The Constitutional Court (TC) established that judges who order preventive detention measures must evaluate every six months whether the reasons for which the freedom of an investigated person was restricted persist.
The ruling 341/2022 published this November 15, declares the habeas corpus lawsuit filed in part by Jaime Yoshiyama Tanaka against the Second Criminal Chamber of National Appeals, which, on January 3, 2019, confirmed the order of preventive detention for 36 months that was ordered in against him for the Lava Jato case.
When evaluating this case, the magistrates of the TC studied each of the challenges against the resolution and declared most of the facts mentioned by the legal defense of the former Secretary General of Fuerza Popular to be valid.
Although they rule out that the Judiciary had “detained him to investigate”, the TC established that the room did not make an adequate assessment with a proportionality test or all the elements of conviction that were questioned by the investigated, on which the magistrates indicate that they should not be considered as a “serious suspicion” by indicating that they have “insufficient reasoning” in the resolution.
For this reason, regarding the specific case of Jaime Yoshiyama, the Constitutional Court establishes that the Second Criminal Court of Appeals does not commit these omissions again.
Additionally, the magistrates proceed to develop standards or parameters that all preparatory investigation judges, review rooms and the Supreme Court must attend to when issuing pretrial detention.
Indispensable for preventive detention
In its resolution of November 15, 2022, the Constitutional Court indicates that a proportionality test is essential with a sustained and differentiated analysis of proportionality on the duration of pretrial detention, in addition to explaining its “due reinforced motivation.”
The TC also recalls that this measure is exceptional and “It is appropriate to prevent pretrial detention orders from becoming general and their use being abused by distorting the applicable rule and/or, in the worst case scenario, from being instrumentalized in response to other secondary purposes, other than those intended”.
For this reason, the resolution highlights that preventive detention “is not punitive” but precautionary, it is exceptional and should only be applied based on a proportionality test that evaluates the necessity and suitability.
“It is essential that the competent judicial body explain, clearly develop and argue, individually and differently in each particular case of the accused concerned, the reasons that led it to conclude that, in the specific case, preventive detention is the one that corresponds. provide and why it could not be decided to impose another less burdensome measure of restriction of freedom”.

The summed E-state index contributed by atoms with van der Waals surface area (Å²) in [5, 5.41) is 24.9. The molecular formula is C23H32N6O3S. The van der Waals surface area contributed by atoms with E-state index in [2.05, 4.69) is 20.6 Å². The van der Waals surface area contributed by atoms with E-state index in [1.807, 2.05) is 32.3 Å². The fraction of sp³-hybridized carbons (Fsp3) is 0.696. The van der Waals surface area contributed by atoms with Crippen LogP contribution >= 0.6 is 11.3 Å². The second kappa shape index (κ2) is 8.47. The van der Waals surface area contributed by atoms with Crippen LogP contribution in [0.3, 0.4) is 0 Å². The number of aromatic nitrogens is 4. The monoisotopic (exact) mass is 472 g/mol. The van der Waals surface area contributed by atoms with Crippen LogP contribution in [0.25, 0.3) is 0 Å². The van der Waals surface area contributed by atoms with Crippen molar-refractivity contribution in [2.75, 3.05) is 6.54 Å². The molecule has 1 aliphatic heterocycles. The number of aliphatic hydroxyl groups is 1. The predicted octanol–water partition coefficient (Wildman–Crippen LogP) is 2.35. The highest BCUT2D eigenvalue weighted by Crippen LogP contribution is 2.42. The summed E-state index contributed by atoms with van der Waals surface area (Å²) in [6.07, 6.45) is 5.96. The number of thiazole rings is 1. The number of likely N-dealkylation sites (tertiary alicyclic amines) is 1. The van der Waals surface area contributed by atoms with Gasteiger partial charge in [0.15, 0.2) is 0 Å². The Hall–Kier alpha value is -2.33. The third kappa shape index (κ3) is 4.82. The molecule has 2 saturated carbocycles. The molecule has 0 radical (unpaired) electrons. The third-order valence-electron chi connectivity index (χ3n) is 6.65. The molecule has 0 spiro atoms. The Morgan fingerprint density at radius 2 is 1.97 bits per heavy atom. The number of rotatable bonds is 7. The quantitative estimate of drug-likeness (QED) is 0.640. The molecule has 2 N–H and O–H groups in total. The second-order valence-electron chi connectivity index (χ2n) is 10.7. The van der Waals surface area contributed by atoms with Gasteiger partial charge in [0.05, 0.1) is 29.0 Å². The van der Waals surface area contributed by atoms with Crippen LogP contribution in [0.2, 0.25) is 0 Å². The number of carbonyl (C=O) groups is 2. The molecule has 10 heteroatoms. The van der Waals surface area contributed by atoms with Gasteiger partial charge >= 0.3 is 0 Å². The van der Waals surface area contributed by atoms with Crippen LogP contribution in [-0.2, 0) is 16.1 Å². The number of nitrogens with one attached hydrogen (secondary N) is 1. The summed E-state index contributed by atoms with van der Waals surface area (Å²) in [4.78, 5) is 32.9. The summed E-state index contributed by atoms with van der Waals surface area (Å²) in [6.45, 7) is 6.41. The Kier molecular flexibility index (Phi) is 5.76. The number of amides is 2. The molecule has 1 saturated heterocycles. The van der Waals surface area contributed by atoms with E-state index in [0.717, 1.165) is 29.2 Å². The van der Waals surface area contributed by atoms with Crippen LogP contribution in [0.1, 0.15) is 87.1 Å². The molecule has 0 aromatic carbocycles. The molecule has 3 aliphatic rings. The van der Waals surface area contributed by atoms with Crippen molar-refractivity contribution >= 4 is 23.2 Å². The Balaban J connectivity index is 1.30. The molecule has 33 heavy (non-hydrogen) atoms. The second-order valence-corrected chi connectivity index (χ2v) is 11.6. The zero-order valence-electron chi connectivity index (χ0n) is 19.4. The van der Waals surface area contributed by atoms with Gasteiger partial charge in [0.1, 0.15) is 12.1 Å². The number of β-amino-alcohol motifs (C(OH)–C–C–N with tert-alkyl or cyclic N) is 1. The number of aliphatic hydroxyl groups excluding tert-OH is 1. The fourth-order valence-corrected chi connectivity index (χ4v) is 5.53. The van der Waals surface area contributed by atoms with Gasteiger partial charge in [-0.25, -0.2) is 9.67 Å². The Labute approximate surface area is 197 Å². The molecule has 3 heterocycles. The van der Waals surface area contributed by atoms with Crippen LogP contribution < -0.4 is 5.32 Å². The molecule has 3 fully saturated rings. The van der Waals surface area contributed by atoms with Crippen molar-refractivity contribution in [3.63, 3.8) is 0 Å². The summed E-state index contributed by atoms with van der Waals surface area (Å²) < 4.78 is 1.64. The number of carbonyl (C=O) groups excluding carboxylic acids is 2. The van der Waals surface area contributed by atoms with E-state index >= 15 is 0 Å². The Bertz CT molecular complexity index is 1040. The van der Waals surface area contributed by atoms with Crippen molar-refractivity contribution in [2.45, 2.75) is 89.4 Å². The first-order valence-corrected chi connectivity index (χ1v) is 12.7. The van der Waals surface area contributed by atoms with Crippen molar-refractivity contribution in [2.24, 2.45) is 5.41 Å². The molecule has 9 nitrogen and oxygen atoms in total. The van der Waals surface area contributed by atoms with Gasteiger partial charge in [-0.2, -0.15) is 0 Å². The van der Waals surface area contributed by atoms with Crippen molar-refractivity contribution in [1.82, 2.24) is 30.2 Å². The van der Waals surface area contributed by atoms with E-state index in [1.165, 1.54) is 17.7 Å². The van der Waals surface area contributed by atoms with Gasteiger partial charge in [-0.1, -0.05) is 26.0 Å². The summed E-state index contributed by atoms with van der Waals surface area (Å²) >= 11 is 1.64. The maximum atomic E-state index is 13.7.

Evaluate preventive detention every six months
The Constitutional Court orders that the Judiciary evaluates every six months if a pretrial detention has all the current grounds to restrict the liberty of the defendant.
In the resolution of the Yoshiyama case, they detect that the Criminal Procedure Code only establishes that the person under investigation is empowered to request the cessation of his preventive detention.
Despite this, it appreciates that the Inter-American Court of Human Rights indicates that the State must periodically review the budgets for which pretrial detention was issued. Likewise, they highlight that in all the countries of the region except Argentina and Brazil there is an ex officio analysis on the validity of these measures.
For this reason, the ruling states that judges not only can but ‘should’ carry out the periodic review on the subsistence of the reasons that founded a specific pretrial detention at the time.
“This Constitutional Court establishes that, in application of the control of conventionality, the judges of the preparatory investigation must carry out the periodic review ex officio of validity of the budgets that supported at the time the issuance of a preventive detention measure against the accused. It also establishes that Said review is carried out every six months after the issuance of the”have.
In the sentence, the TC also urges the Congress of the Republic to make the pertinent changes so that the Criminal Procedure Code makes explicit this need for judges to make these periodic and ex officio reviews.